CARLES PUIGDEMONT, Cataluña’s regional president and its vice-president Oriol Junqueras, recently co-authored a ponderous article in El Pais.
It was entitled ‘Let dialogue win and the ballot-box decide.’ Both launched into their independence spiel and plaintively asked why, if the British government and Scotland could hold a referendum, Spain can’t.
They already know: Britain’s unwritten Constitution allows referendums like last June’s. Spain’s Constitution, which Cataluña happily accepted in the past, does not. End of story. And Puigdemont and Junqueras could have saved themselves the bother of writing their leaden mini-treatise and spared us the tedium of reading it.
THE death of Martin McGuinness came shortly after ETA’s decision to surrender its remaining arms.
This came more than five years after ETA’s 2011 announcement that it was abandoning violence as a means of achieving Basque independence.
McGuiness reached that point much earlier when his conviction that British presence in Ireland could only be ended by armed struggle mellowed into compromise. And it helped that even when IRA terror was at its bloodiest and most divisive there was always behind-the-scenes contact with the British government.
It has been pointed out in Spain that ETA is decommissioning after failing to obtain concessions from an unbending government, especially as regards moving ETA prisoners to the Basque region.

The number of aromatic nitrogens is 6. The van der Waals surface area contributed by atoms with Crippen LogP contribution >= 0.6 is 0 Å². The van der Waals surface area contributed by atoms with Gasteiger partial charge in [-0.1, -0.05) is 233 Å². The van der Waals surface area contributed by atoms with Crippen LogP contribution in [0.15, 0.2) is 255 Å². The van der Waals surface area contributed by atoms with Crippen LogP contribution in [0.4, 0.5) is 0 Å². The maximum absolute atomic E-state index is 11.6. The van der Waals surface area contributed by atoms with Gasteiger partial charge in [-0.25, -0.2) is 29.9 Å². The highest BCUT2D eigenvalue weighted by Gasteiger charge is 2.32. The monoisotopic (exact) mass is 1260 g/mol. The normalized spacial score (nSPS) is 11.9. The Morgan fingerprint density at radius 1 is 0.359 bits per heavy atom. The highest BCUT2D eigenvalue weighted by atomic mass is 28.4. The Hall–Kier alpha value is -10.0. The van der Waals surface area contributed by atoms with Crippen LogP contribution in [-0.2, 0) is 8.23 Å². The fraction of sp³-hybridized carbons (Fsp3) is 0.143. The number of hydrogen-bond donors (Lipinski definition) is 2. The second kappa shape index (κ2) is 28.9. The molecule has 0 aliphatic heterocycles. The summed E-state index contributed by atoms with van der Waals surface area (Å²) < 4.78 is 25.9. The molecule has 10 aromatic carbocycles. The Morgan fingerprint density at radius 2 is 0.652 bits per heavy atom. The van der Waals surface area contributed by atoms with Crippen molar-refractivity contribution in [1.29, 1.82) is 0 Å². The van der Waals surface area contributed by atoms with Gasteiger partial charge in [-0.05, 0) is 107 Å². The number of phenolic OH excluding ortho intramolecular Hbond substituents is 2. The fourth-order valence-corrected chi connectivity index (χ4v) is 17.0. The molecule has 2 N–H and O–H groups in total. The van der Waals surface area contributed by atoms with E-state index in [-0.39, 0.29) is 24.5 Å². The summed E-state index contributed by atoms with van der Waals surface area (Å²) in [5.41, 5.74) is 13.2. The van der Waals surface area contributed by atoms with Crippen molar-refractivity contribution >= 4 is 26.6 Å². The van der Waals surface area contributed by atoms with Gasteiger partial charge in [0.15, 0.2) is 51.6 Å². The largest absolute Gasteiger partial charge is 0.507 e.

Whether ETA’s gesture is empty or not, at least it means that terrorism in Europe is the shameful preserve of that god-bothering bunch of butchers and murderers called ISIS.
An even keel
MARIANO RAJOY, as has been his wont since 2011 when a comfortable overall majority allowed him to govern by decree, tried this with the dockers’ dispute.
Brussels is fining Spain €27,000 a day for failing to comply with EU directives and the government urgently needs to reform this closed shop sector.
Instead the opposition parties flexed their muscles and inflicted a defeat that prompted Rajoy to remind the opposition that without government stability there could be an early election.
PEDRO SANCHEZ is resorting to crowd-funding to finance his campaign to be chosen PSOE’s next secretary general in the May primaries.
The party’s Managing Committee will supervise campaign donations and expenditure and Sanchez’s rivals Patxi Lopez and Susana Diaz have raised no objections.
Pedro is reluctant and there he goes: accentuating the negative again.